Faniro proposes removing the stacks at the rear of the original building, relocating an elevator, and replacing those stacks with a central patron service area, from which staff would be able to monitor most of the library. This would reduce staffing costs because the library would no longer have to staff multiple patron service desks, Daniel said.

The work would include a new entrance and children’s-section addition for the newer wing, replacement of all roofing and first and second level flooring, relocating the meeting room from the basement to the second floor and complete repainting of the interior.

It would also include replacing the major components of the library’s heating and cooling systems with more energy and cost-efficient equipment.

Other items include replacing electrical wiring and conduits and light switches in the original building and replacing most of the library’s lighting with newer, brighter and more energy-efficient fixtures.

“We know we’re going to have to replace boilers,” at Main Library, Daniel said, adding that roof replacements, boiler replacements and other heating, ventilating and air conditioning matters must get top priority.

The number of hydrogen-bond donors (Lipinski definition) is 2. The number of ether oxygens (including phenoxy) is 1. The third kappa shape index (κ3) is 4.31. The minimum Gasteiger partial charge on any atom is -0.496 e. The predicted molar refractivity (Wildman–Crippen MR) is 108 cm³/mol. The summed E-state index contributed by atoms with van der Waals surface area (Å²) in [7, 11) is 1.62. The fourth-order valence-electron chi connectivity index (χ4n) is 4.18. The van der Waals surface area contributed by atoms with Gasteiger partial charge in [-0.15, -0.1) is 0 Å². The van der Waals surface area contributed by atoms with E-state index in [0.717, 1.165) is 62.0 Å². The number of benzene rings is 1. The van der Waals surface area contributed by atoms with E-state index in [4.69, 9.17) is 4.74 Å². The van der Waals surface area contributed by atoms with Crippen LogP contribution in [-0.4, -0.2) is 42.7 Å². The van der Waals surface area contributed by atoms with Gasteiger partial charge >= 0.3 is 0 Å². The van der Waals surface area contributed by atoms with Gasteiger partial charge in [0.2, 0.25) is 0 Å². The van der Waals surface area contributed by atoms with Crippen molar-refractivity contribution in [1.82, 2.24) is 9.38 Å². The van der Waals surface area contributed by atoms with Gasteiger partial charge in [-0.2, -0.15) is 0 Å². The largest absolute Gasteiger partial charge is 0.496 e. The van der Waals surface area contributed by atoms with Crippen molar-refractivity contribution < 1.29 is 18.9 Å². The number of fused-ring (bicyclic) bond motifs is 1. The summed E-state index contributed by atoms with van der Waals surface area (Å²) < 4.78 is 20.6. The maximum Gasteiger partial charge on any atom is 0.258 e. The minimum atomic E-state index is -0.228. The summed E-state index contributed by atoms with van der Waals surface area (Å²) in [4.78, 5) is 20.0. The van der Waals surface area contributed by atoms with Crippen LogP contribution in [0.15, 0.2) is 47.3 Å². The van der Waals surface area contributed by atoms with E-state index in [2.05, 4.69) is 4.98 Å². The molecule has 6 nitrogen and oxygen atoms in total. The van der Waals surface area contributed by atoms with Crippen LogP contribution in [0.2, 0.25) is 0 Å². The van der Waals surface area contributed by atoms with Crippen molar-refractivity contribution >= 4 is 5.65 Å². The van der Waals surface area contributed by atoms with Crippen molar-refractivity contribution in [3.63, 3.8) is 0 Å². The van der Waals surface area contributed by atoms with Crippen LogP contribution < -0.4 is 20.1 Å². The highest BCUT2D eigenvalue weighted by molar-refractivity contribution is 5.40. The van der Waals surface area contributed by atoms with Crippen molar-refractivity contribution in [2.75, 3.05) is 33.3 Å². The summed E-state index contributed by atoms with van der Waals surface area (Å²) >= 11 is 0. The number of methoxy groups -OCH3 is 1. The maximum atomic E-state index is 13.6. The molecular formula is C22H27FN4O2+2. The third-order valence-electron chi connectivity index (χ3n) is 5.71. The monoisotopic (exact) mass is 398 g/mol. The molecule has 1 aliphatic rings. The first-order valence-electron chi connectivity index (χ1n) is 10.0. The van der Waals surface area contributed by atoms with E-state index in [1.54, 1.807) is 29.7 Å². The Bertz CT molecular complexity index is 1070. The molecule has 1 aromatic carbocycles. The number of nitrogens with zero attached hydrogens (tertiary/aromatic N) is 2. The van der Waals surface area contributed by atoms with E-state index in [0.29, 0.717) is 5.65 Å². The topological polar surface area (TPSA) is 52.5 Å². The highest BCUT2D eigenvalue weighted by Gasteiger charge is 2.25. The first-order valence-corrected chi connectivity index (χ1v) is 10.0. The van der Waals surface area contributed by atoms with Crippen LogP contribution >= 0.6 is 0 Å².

Daniel said she considers two items in Faniro’s report optional: Restoration of the exterior Wick Avenue front steps, which were removed in 1954, and restoration of the original skylights.

Faniro’s report says his proposed alterations to the Wick Avenue entrance to “reassert the main library’s presence along Wick Avenue,” would cost $432,255, with the reading room skylight restoration costing $95,250.

The main library’s public entrance now faces the parking lot on the north side of the 1994 wing, and the street-level Wick Avenue entrance is now strictly an emergency exit.

In its current strategic plan, the library system no longer projects any expenses for repairs to its Brownlee Woods, Struthers, Campbell, and West branches because it has assumed it will vacate these branches and rent library space to replace them. However, Daniel said the library system will revisit this issue in this year’s strategic planning process.

The library system intends to conduct a survey and public meetings to obtain patron comments as the strategic planning for new and renovated library facilities continues.